If you have an ACS member number, please enter it here so we can link this account to your membership. (optional)

ACS values your privacy. By submitting your information, you are gaining access to C&EN and subscribing to our weekly newsletter. We use the information you provide to make your reading experience better, and we will never sell your data to third party members.



ACS Award for Encouraging Women into Careers in the Chemical Sciences

January 2, 2006 | A version of this story appeared in Volume 84, Issue 1


Sponsored by the Camille & Henry Dreyfus Foundation

Catherine H. Middlecamp has an "unswerving sense of purpose," says Lucy P. Eubanks, a lecturer at Clemson University. "Supporting, mentoring, encouraging, and advocating for women in chemistry has been at the heart of her career for more than 25 years."

Eubanks adds that Middlecamp "has worked to bring women's issues to the programs of national professional meetings, created scholarship on the role of women in science, and designed chemistry courses and teaching materials more inclusive of women."

Middlecamp, 55, grew up on Long Island, N.Y. "Since day one, I wanted to teach, and I thought I was going to be a high school teacher." She graduated from Cornell University in 1972 with a B.A. in chemistry and completed her Ph.D. in inorganic chemistry four years later at the University of Wisconsin, Madison.

She returned to the chemistry department at Wisconsin in 1979 to teach nonmajors and has been there ever since. She directs the Chemistry Learning Center, where six staff members help students with difficulties in first- and second-year chemistry classes. "To work with the whole student, not just the student solving the chemistry problem, I needed a little bit more training," she says. Therefore, in 1989, she completed an M.S. degree at Wisconsin in the School of Education.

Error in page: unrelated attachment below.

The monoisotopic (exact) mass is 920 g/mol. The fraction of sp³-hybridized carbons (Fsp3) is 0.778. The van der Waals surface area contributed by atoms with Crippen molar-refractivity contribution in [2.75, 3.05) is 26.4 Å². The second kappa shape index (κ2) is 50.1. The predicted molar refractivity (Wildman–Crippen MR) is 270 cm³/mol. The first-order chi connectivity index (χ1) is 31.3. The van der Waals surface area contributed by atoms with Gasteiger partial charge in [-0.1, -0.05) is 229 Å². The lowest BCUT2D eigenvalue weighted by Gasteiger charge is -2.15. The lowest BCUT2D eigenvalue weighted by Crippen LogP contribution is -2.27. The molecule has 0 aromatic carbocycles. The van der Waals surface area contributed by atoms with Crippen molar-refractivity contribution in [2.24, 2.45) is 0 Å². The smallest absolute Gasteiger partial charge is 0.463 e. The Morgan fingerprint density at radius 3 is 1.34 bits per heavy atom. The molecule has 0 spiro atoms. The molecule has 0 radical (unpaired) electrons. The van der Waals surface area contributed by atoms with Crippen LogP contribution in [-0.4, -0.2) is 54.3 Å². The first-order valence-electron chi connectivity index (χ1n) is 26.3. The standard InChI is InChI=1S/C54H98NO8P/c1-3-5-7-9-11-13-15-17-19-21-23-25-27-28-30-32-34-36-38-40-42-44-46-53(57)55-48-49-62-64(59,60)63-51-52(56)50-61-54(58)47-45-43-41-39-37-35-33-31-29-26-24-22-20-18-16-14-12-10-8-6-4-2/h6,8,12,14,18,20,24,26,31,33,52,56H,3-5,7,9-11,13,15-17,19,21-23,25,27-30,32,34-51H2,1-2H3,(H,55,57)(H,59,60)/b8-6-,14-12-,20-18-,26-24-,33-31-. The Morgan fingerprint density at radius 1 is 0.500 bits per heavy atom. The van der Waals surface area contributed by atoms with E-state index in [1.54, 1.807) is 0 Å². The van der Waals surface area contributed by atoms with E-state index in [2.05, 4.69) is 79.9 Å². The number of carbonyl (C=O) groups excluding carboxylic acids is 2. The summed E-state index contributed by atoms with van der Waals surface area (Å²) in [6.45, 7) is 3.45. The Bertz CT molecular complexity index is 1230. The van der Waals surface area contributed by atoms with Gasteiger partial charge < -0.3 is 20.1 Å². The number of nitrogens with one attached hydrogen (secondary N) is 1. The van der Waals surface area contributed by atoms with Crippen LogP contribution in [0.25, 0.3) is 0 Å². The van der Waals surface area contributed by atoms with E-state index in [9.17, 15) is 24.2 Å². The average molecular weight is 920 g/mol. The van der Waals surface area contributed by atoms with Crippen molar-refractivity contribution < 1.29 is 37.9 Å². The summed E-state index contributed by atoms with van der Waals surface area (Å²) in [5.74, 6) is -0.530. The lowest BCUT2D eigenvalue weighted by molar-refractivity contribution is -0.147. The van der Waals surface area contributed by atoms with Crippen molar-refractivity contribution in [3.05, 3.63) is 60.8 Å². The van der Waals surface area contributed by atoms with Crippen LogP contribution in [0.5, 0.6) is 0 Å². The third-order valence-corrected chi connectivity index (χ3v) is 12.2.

"Cathy was one of the first to discuss the issues of educating students with disadvantaged backgrounds and the promotion of women in science," says John C. Wright, a chemistry professor at the University of Wisconsin. He notes that female students seek her out on a regular basis.

In part, Middlecamp directs her efforts toward individual students and in part toward the larger system. For both, she is working to engage people-especially women-in learning science. Students want to get into meaningful careers, she explains, so she helps them see how chemistry offers that possibility.

She feels strongly enough about the importance of teaching chemistry to nonmajors that she has been a coauthor of four editions of "Chemistry in Context." "Her passion and convictions for encouraging this important group of students helped to bring a new clarity and direction to the project," says Eubanks, the textbook's editor-in-chief.

Middlecamp is currently the program chair for the ACS Division of Chemical Education. She has won awards for her work, including several teaching awards from the University of Wisconsin and the 2002 Women Chemists Committee Regional Award for Contributions to Diversity. In 2003, she was named a fellow to both the Association for Women in Science and the American Association for the Advancement of Science.

The award address will be presented before the Women Chemists Committee.—Rachel Petkewich



This article has been sent to the following recipient:

Chemistry matters. Join us to get the news you need.